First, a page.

Dénes Kovács

Vác, 18 April 1930 – Budapest,14 February 2005
Kovács Dénes hegedül (Fotó: Zeneakadémia képgyűjteménye, Fábián János felvétele)
Kovács Dénes hegedül
(Fotó: Zeneakadémia
képgyűjteménye, Fábián János
Dénes Kovács carried on the traditions of the Hubay school, doing as great deal both through his art and his teaching for the preservation of the international prestige of Hungarian violin playing. He began his musical studies at the age of six and became Dezső Rados's pupil at the Fodor Music School at the age of eight. In 1944 he entered Ede Zathureczky's class at the Music Academy. After a break in his studies due to pressing financial problems, he continued them from 1947 and gained his diploma in 1951. Even while a student at the Academy, he had some remarkable successes: in 1948 as an artist in training he won the Reményi Prize (a master violin made by the instrument maker László Reményi), in the next year got as far as the finals in the Jan Kubelik competition in Prague, and in 1951 came third in World Youth Festival's violin competition held the Berlin.
After a year spent in the orchestra of the Army's Central Arts Ensemble, from 1951 for a decade he was the leader of the Opera House orchestra. In the meantime he had another international success, winning the Flesch competition in London in 1955.From 1957 he taught at the Music Academy, becoming head of department in 1959, and university professor in 1964. From 1967 till 30 June 1980 he led the Academy, first as Director in Charge, and from 1971, when the Academy gained university status, as Rector. He continued to teach after 1980, directing the master training programme.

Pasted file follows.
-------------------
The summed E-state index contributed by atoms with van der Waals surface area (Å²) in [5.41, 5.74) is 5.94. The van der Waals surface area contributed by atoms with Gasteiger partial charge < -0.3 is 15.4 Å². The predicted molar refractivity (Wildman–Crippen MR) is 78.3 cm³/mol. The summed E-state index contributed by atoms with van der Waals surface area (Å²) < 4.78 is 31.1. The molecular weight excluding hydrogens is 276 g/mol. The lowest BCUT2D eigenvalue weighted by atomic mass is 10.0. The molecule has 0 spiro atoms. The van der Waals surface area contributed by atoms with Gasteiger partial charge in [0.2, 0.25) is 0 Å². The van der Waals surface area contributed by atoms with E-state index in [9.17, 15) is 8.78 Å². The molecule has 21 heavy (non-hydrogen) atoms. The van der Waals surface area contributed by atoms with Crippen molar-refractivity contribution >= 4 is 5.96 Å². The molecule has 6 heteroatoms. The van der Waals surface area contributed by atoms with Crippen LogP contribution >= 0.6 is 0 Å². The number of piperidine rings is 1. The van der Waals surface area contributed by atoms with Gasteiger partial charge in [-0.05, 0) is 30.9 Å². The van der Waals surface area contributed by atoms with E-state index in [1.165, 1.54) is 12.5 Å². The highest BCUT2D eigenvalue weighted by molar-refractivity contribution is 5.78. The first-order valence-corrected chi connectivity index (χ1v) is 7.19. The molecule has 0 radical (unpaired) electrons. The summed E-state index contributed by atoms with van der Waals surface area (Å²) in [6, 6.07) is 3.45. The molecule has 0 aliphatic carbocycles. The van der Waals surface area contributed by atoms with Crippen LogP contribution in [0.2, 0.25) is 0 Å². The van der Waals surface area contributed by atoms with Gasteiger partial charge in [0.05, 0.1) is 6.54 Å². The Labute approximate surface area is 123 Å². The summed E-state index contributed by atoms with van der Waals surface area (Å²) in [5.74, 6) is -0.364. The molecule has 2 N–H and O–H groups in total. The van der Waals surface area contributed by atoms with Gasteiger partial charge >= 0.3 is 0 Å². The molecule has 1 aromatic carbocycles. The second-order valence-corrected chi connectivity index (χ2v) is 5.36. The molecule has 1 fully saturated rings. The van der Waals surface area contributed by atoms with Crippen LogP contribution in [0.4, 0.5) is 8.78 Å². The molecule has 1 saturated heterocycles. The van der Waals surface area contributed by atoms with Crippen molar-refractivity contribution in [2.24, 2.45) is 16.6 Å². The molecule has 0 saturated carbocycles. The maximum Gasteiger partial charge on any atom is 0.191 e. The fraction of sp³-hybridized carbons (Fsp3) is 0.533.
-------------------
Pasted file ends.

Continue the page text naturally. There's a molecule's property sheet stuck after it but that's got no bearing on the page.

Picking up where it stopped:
Dénes Kovács began his work as director as both a practising musician and a pedagogue. In his first speech at the start of the new academic year, he announced the founding of the college's Grand Prize, whose purpose was to ease the path of young musicians ready to start a professional career. He reconstituted the special Preparatory Department for exceptionally talented young people (from the age of eight). He consciously endeavoured to ensure that those joining the orchestras were not would-be soloists who didn't make it, but musicians with an academy qualification, who had received a high level of instrumental training. That was the purpose of the training of future orchestral artists. Following an earlier model, he introduced once again artist training, made the chamber music department independent, and reconstituted the independent percussion department. It was during his time as rector that the Academy's stock of instruments was enriched by the acquisition of a cembalo. By instituting a competition in the 1974/75 jubilee academic year, as well as other memorial competitions, he aimed at helping the paths of talented people. His sense of responsibility for the training of violinists is demonstrated by the fact that he held regular master classes in the Saint Stephen Specialist Music School from 1990 onwards.
Besides his pedagogical activities, Dénes Kovács regularly appeared on the concert podium as well. In 1963 the National Philharmonic engaged him as a soloist, which arrangement came to an end only when this type of contract ceased to exist. During these thirty years to took the greatest works of universal music history to almost all parts of the country. His recordings of the masterpieces of the violin repertoire, made over four decades, gained many new adherents to classical music. He had a wide repertoire: his recordings on disc and radio cover concertos, chamber and solo pieces from the baroque to the mid-20th century. He recorded all the Beethoven violin-piano sonatas and string trios. His recordings made for the complete Bartók edition are worthy of special attention. Of the works by composers of his own generation, he played the solo in recordings of the concertos of Gyula Dávid, Frigyes Hidas, Pál Kadosa, András Mihály, and István Sárközy.
His career, spent in the limelight of interest, was justly recognised by awards: the Liszt Prize (1955,1958), Kossuth Prize (1963), the title, Outstanding Artist (1970), the Order of Labour (gold) (1974), and the highest recognition by the profession, the Béla Bartók-Ditta Pásztory Prize (1989, 2000).
K. F.


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